Brittleness is an important rock characteristic, but impossible to define formally because there are so many different ways of looking at it. For this reason, Tiryaki (2006) suggests we call it a rock behaviour, not a rock property.
Indeed, we're not really interested in brittleness, per se, because it's not very practical information on its own. Mining engineers are concerned with a property called cuttability — and we can think of this as conceptually analogous to the property that interests lots of geologsts, geophysicists, and engineers in petroleum, geothermal, and hydrology: frackability. In materials science, the inverse property — the ability of a rock to resist fracture — is called fracture toughness.
What is brittleness not?
- It's not the same as frackability, or other things you might be interested in.
- It's not a simple rock property like, say, density or velocity. Those properties are condition-dependent too, but we agree on how to measure them.
- It's not proportional to any elastic moduli, or a linear combination of Young's modulus and Poisson's ratio, despite what you might have heard.
So what is it then?
It depends a bit what you care about. How the rock deforms under stress? How much energy it takes to break it? What happens when it breaks? Hucka and Das (1974) rounded up lots of ways of looking at it. Here are a few:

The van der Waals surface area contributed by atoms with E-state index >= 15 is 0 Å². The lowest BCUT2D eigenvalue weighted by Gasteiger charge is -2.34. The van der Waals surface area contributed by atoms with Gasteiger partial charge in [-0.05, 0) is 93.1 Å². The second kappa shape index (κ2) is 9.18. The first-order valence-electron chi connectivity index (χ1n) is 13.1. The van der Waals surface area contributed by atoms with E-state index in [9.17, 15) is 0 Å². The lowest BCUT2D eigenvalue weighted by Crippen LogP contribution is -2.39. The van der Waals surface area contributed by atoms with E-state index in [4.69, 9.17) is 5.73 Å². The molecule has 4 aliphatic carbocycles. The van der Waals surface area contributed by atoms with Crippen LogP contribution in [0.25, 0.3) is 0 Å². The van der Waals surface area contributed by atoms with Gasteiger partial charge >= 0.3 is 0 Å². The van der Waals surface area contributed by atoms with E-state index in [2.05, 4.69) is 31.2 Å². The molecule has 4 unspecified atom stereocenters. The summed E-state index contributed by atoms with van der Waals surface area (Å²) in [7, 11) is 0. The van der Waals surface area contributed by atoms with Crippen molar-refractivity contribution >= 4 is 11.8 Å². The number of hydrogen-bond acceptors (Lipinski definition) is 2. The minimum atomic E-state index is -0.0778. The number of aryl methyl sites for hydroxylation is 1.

- Brittle rocks undergo little to no permanent deformation before failure and, depending on the test conditions, may occur suddenly and catastrophically.
- Brittle rocks undergo little or no ductile deformation past the yield point (or elastic limit) of the rock. Note that some materials, including many rocks, have no well-defined yield point because they have non-linear elasticity.
- Brittle rocks absorb relatively little energy before fracturing. The energy absorbed is equal to the area under the stress-strain curve (see figure).
- Brittle rocks have a strong tendency to fracture under stress.
- Brittle rocks break with a high ratio of fine to coarse fragments.
All of this is only made more complicated by the fact that there are lots of kinds of stress: compression, tension, shear, torsion, bending, and impact... and all of these can operate in multiple dimensions, and on multiple time scales. Suddenly a uniaxial rig doesn't quite seem like enough kit.
It will take a few posts to really get at brittleness and frackability. In future posts we'll look at relevant rock properties and how to measure them, the difference between static and dynamic measurements, and the multitude of brittleness indices. Eventually, we'll get on to what all this means for seismic waves, and ask whether frackability is something we can reasonably estimate from seismic data.
Meanwhile, if you have observations or questions to share, hit us in the comments.
References and further reading
Hucka V, B Das (1974). Brittleness determination of rocks by different methods. Int J Rock Mech Min Sci Geomech Abstr 10 (11), 389–92. DOI:10.1016/0148-9062(74)91109-7
Tiryaki (2006). Evaluation of the indirect measures of rock brittleness and fracture toughness in rock cutting. The Journal of The South African Institute of Mining and Metallurgy 106, June 2006. Available online.
Don't miss the later post, Which brittleness index?